In March, my wife and I were thrilled to welcome our second child to the world. Our baby boy was born healthy and we could not be more thankful. I did catch myself taking notes, however, as I’ve been working closely with Always Culture and learning about best practices for providing an optimal patient experience. Our overall experience was good, but there were some areas of opportunities that, if addressed, could have made it great.

Our son was a big boy – over 9 pounds, and my wife is very petite, so a few days before the due date her doctor advised that we schedule a cesarean. We gratefully accepted. My wife’s water broke with our first child, and it was like one of those movie scenes where you rush to the hospital, so it was weird just showing up at a certain time to have the baby. Weird, but nice. We stayed for two nights.

COMMUNICATION

We didn’t have any really bad interactions with nurses, but we could tell a difference between the providers that were just going through the motions, trying to get through their shift, and the ones that were actually engaging with us. Right off the bat, they were asking some intake questions and mixed in with medical history, medications, and the like, was this one: “Have you ever thought of hurting yourself or anyone else?” The nurse asked it in the same casual tone that she asked about cigarette smoking. I couldn’t help but think that if the answer was “yes”, would anyone feel comfortable saying so? What would the follow-up be? It just seemed like a very personal and intimate detail that should have been approached with a bit more care.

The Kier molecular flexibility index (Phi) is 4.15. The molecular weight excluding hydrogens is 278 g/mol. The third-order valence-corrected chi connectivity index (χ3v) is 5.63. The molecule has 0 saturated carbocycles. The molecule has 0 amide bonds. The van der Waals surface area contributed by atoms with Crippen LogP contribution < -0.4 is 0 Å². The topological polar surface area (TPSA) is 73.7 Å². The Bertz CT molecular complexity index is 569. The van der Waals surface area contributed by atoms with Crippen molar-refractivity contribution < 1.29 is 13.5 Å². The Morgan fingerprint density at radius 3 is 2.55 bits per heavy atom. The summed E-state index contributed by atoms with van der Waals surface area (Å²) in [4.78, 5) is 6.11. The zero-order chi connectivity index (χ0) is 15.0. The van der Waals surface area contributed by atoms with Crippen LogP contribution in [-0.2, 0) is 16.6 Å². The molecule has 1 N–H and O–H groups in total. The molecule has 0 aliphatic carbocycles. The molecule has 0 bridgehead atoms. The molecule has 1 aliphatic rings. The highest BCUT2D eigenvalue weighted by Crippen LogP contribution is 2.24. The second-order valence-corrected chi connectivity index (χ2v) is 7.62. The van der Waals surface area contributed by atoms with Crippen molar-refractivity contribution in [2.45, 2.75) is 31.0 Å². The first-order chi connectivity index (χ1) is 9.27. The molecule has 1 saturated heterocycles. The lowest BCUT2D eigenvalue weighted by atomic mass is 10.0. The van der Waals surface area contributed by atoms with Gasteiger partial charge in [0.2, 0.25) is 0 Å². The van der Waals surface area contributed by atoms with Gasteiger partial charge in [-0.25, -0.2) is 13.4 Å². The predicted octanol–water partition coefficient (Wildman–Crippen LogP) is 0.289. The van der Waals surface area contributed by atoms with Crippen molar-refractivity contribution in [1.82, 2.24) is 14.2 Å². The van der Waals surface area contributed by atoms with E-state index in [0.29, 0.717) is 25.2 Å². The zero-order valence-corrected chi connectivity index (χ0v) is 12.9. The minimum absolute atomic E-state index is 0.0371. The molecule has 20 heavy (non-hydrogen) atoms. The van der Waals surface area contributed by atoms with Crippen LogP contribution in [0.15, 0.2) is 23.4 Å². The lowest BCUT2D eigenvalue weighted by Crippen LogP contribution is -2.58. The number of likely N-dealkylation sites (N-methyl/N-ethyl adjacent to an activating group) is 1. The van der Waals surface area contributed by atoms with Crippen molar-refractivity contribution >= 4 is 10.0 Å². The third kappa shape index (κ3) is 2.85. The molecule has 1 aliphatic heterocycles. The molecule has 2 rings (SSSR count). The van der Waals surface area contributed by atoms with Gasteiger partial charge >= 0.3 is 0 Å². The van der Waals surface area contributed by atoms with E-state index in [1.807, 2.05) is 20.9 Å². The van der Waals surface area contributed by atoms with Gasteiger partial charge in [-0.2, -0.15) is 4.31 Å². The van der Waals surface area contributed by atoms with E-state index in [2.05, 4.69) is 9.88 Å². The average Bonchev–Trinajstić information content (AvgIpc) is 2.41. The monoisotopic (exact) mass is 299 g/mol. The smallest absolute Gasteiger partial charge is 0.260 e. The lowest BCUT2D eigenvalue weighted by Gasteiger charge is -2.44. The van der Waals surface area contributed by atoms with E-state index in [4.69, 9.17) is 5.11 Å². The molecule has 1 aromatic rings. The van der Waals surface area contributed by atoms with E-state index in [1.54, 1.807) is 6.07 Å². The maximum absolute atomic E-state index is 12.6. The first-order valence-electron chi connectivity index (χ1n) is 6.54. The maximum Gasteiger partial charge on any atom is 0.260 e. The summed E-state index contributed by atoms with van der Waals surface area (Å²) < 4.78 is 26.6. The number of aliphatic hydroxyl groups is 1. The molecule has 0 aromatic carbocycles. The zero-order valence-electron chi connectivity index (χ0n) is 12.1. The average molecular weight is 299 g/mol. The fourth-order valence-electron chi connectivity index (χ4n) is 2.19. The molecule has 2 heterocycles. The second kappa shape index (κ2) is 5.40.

After the baby came, we were like many parents with newborns; exhausted, delirious, and looking for the staff to assure us that our son was doing well. We may actually be a bit more sensitive than many parents. I know I tend to look for things to worry about when it comes to my kids. That’s why I replayed every word I heard from the care team over and over in my mind.

There is no “routine” for patients and their families

I remember at one point the pediatrician came in and asked us how the baby’s blood sugar was. I was thinking “I don’t know… let me ask the doctor!” The question was completely out of left field. I felt like there was something going on that we didn’t know about. I pestered the next few people who came in the room about “have you heard anything about his blood sugar?” They hadn’t. It was fine. I don’t know why the doctor asked the question, but I learned that routine communication is not routine for patients and caregivers.

Empathy goes a long way

We had a couple of nurses that I wish I could give a million dollars each. They were truly caring toward my wife. They listened, asked questions to discover what was important to her, and had empathetic responses that made us feel like we were in good hands. Breastfeeding was something that we were especially focused on because we had struggled with our first child. We knew we wanted to get as much advice as we could while we were in the hospital. Even though the nurses and lactation consultants didn’t have all the answers, the time spent with us “in the trenches” meant the world to us.